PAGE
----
Israeli police and rescue teams searching for a Northern Ireland man missing in the southern Israeli desert say they believe he is still alive.
Oliver McAfee, a gardener, from Dromore in County Down, was last seen on 21 November.
The 29-year-old had been cycling on the Israel National Trail near the desert city of Mitzpe Ramon.
Israel Police spokesperson Supt Micky Rosenfeld told the BBC the police were continuing to search for him.
"If he is still alive and we believe he is still alive, he could be hopefully be out somewhere camping, drinking and possibly eating from other sources," he said.
Mr McAfee gave up his gardening job in Essex in April to cycle across Europe and had cycled about 14,000 km (8,700 miles) on what friends described as a voyage of personal discovery.
His family contacted Israeli police about his disappearance in late December.
Travellers found his wallet, keys and a tablet computer on the trail and handed them in to police.
Since December, a police search involving helicopters, dogs and desert search teams has proved fruitless.
Supt Rosenfeld said Mr McAfee was last seen in the north of Israel.
"We know he was cycling from the north towards the south of Israel," he said.
"We know he was in Jerusalem and slept out in different areas - he didn't go from hotel to hotel.
"He went via Jerusalem on the Jerusalem trail, which is a path running from the north to the southern part of Israel to Eilat.
"His belongings were found in the southern part of Israel in the Ramon crater, a huge open desert area.
"His bicycle and other personal belongings, including a tent, are still being examined."
Supt Rosenfeld said there was significance in a number of stones which had been moved in one particular area.
"There was also a number of pieces of paper with words written from the bible in his handwriting," he said.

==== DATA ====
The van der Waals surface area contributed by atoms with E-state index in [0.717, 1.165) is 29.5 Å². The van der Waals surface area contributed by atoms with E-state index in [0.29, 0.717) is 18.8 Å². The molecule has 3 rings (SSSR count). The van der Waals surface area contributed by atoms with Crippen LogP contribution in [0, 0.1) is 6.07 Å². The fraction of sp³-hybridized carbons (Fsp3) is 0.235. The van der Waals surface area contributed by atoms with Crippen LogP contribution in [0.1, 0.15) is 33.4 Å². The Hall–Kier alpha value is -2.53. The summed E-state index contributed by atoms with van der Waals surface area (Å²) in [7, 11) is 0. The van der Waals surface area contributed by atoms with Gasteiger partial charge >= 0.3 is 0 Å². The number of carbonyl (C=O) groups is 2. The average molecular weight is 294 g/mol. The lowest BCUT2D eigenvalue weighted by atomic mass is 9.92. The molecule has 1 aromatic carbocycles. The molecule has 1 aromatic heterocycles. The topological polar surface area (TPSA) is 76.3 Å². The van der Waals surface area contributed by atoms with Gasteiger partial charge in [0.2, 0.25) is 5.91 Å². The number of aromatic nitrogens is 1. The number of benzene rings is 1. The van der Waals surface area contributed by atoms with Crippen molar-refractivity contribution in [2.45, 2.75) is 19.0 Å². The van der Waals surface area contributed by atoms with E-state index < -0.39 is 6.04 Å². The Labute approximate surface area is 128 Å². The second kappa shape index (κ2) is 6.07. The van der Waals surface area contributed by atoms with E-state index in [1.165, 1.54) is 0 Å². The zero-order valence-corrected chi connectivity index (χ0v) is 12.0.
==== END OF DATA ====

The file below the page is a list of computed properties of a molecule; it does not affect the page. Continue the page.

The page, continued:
"So we know down in the south was where he was last walking around.
"But at the same time we haven't ruled that out the possibility that maybe he left that area and made his way, into an open area maybe a Bedouin village."
There has been some speculation he was suffering from 'Jerusalem syndrome' and Supt Rosenfeld said that possibility was being considered.
People afflicted by the syndrome - almost exclusively pilgrims - suddenly imagine themselves to be biblical figures or feel compelled to start preaching on the streets of the city.
"It's known when individuals arrive in Jerusalem for spiritual reasons and continue walking around, sometimes with strange behaviour," said Supt Rosenfeld.
"Of course we are worried about him, but to say he is directly connected to Jerusalem syndrome, I wouldn't say that 100%, but taking into consideration the connection between the open desert area and possibly the fact that he was in Jerusalem, we are looking to see if there is some connection as to why he was out in the open area."
He said search team would also be searching nearby villages and have also published his photograph in cities in the south of the country.
Friends of Mr McAfee have launched a Facebook page to try to find him.